Stars including Cate Blanchett, Chiwetel Ejiofor and Barkhad Abdi proudly showed off their BAFTA statuettes at a post awards bash in central London on Sunday (February 16).
British-made film “Gravity” came away as the big winner of the night, winning a total of six gongs including British Film, Director, Cinematography, Music, Sound and Visual Effects.
Prior to winning, the astronaut drama had garnered some controversy by being listed as British film. However, director Alfonso Cuaron said how thrilled he was to have won the Best British Film award.
“I’m very proud of that and almost half of my films I have done here. I have lived here for the last 13 years and I’m very grateful because I have been embraced by this country and this community,” Cuaron said.
Director David O. Russell, whose film “American Hustle” went away with three gongs, including Best Original Screenplay and Best Supporting Actress for Jennifer Lawrence, said despite all the success he won’t let the hype of the awards season go to his head.
“You’re grateful if you can be part of it.You put all of your heart into the movies you make. You don’t worry about the rest of it. You can’t focus on that stuff. You are just grateful. If you put everything into every day, you shoot and treat it like it is your last possibility to make a movie. It’s the only way I know how to make good pictures,” Russell said.
Australian actress Cate Blanchett, who added yet another win for her role in Woody Allen’s “Blue Jasmine” spoke about her surprise when her name was called out – especially after discovering she wasn’t seated close to the stage.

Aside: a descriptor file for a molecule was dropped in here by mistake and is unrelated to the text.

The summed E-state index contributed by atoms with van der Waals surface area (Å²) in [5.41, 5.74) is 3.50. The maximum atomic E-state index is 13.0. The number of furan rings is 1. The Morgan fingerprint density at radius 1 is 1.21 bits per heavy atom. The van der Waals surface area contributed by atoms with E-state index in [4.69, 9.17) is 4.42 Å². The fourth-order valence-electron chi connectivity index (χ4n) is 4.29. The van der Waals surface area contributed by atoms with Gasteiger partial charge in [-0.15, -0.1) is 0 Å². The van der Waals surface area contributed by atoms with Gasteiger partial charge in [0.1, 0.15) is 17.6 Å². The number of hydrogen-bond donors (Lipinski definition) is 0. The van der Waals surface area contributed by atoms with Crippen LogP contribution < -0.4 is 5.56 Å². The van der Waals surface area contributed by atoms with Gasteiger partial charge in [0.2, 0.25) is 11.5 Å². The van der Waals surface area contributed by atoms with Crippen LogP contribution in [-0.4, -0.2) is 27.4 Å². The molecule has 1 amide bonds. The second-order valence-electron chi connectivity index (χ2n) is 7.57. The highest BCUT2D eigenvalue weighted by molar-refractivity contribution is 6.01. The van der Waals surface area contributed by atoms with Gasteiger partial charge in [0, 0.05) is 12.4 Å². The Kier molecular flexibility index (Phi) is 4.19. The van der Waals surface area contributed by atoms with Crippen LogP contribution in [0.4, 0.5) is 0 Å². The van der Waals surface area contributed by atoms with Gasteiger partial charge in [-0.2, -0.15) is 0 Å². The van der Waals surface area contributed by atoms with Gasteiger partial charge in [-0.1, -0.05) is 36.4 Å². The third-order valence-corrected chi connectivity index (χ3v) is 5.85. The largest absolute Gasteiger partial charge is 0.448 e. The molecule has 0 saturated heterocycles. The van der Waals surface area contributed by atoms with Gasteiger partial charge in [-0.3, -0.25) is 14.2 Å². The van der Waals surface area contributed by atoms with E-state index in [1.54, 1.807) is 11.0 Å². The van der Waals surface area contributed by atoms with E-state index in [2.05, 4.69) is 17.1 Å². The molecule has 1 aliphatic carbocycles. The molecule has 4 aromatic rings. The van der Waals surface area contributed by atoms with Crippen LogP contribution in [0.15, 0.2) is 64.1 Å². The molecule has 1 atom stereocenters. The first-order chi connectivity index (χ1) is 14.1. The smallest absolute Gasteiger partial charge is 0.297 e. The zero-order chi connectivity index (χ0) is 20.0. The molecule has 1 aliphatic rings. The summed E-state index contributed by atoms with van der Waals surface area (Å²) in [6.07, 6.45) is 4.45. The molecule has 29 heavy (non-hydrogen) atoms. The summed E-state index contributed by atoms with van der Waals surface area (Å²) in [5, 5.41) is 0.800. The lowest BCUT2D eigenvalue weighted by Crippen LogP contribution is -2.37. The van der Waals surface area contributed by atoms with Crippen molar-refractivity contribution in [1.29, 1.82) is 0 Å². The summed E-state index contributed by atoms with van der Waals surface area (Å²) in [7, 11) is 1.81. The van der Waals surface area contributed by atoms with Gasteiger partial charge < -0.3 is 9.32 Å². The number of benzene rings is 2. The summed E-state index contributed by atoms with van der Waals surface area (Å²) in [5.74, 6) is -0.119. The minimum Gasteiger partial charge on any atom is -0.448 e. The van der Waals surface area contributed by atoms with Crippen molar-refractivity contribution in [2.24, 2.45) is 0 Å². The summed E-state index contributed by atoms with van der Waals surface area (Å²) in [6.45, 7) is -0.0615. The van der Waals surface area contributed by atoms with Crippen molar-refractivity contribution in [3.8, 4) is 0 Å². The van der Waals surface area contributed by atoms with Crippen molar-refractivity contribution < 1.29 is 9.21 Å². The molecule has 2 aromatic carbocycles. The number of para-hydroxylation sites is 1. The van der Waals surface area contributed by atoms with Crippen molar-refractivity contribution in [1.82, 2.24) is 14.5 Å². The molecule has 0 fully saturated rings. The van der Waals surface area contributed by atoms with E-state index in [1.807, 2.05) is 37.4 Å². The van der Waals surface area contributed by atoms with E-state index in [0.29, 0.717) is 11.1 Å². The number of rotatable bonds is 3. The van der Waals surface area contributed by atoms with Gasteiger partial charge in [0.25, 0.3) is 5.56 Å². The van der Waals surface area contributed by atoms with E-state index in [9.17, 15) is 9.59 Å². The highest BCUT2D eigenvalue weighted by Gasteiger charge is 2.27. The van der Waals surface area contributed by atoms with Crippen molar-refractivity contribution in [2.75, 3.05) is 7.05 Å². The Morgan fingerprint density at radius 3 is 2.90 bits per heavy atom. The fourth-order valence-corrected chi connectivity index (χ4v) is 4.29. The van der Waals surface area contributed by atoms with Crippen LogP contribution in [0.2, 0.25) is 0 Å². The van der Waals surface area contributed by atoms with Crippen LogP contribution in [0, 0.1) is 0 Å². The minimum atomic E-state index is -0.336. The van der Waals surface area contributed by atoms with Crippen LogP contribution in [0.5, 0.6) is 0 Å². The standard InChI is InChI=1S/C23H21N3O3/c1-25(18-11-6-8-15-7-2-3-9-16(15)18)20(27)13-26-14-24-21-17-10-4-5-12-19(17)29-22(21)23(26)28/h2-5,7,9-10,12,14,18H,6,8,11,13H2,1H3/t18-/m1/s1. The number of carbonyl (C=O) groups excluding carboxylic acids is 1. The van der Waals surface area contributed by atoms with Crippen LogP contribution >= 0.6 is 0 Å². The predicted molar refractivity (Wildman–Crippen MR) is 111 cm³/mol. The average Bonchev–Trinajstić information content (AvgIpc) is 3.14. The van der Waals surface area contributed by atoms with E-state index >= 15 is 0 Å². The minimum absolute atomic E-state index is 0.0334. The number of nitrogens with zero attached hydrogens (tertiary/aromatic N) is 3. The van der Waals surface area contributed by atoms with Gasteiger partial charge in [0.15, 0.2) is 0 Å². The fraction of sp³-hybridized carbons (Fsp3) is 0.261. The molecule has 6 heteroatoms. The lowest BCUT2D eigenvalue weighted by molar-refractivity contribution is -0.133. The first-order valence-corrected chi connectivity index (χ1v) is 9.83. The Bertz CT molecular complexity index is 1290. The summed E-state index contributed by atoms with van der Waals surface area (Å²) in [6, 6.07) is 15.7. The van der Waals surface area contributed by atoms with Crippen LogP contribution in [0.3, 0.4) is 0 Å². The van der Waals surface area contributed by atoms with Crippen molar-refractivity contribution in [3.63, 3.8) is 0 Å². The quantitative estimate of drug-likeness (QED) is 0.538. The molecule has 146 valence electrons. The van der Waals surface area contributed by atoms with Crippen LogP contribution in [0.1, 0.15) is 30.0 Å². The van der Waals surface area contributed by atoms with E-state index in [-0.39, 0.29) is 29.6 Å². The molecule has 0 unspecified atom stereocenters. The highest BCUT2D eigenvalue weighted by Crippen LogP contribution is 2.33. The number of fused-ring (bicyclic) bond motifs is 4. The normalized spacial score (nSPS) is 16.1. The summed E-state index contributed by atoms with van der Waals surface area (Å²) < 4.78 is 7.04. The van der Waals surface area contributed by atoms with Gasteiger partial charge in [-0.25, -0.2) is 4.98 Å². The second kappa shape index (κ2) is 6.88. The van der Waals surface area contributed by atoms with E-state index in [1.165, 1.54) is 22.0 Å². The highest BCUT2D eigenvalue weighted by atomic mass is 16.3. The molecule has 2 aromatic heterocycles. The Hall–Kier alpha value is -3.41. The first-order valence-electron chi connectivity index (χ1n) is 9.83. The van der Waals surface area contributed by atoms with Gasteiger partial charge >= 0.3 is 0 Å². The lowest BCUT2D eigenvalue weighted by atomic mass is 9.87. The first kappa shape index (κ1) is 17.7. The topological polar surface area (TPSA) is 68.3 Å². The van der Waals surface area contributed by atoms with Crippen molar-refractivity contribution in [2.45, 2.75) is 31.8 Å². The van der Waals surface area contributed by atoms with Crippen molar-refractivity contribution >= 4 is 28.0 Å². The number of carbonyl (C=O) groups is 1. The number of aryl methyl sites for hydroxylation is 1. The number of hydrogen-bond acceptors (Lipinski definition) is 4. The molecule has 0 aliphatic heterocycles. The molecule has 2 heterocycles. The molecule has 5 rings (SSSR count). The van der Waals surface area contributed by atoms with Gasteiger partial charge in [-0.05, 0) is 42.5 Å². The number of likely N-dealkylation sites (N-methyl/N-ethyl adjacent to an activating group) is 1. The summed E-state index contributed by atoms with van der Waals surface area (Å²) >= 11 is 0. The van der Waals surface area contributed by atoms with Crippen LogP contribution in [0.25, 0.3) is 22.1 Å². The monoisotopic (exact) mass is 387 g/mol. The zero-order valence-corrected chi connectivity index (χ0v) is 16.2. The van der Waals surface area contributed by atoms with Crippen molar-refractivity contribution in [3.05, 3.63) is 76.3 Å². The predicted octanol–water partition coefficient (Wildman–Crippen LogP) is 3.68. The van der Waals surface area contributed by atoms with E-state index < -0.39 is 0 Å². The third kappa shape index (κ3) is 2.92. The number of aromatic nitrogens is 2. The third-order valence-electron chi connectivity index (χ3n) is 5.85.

“I’m thrilled. Absolutely thrilled. You never expect these things to happen. I was in row G so I didn’t think I was going to be called up,” Blanchett said.
At the show, Blanchett dedicated her BAFTA to “buddy” Philip Seymour Hoffman, who tragically passed away earlier this month.
“It’s an enormous loss for his family and friends and for audiences who loved him. If I could be a quarter of the actor he was then I would be a lucky girl,” Blanchett told Reuters.
British director Steve McQueen’s drama “12 Years a Slave” scooped this year’s award for Best Film as well as a BAFTA for its leading man, Chiwetel Ejiofor.
Speaking on the red carpet for the aftershow party, Ejiofor said “It’s really exciting. Just a deep honour to win a BAFTA and for a film that I think all who were involved with it, were so passionate about and really proud of. A lot of people worked incredibly hard over a short period of time to make this film and they did that because they were determined to tell Soloman Northup’s story and to get the story out there in the best way in which we all could. Of course it is thrilling to be recognised in this way and for the film to be recognised also.”
A very proud BAFTA winner, Steve Coogan, posed for cameras with his Best Adapted Screenplay award for “Philomena”. The film lost out in the British Film and Best Actress categories, but Coogan explained why the screenplay category matters most to him.
“No one advised me to take this story or to take Philomena’s story from the newspaper. I just read it four years ago one night and I wondered if I could turn it into a film. So I feel like I got a big fat slap on the back,” he said.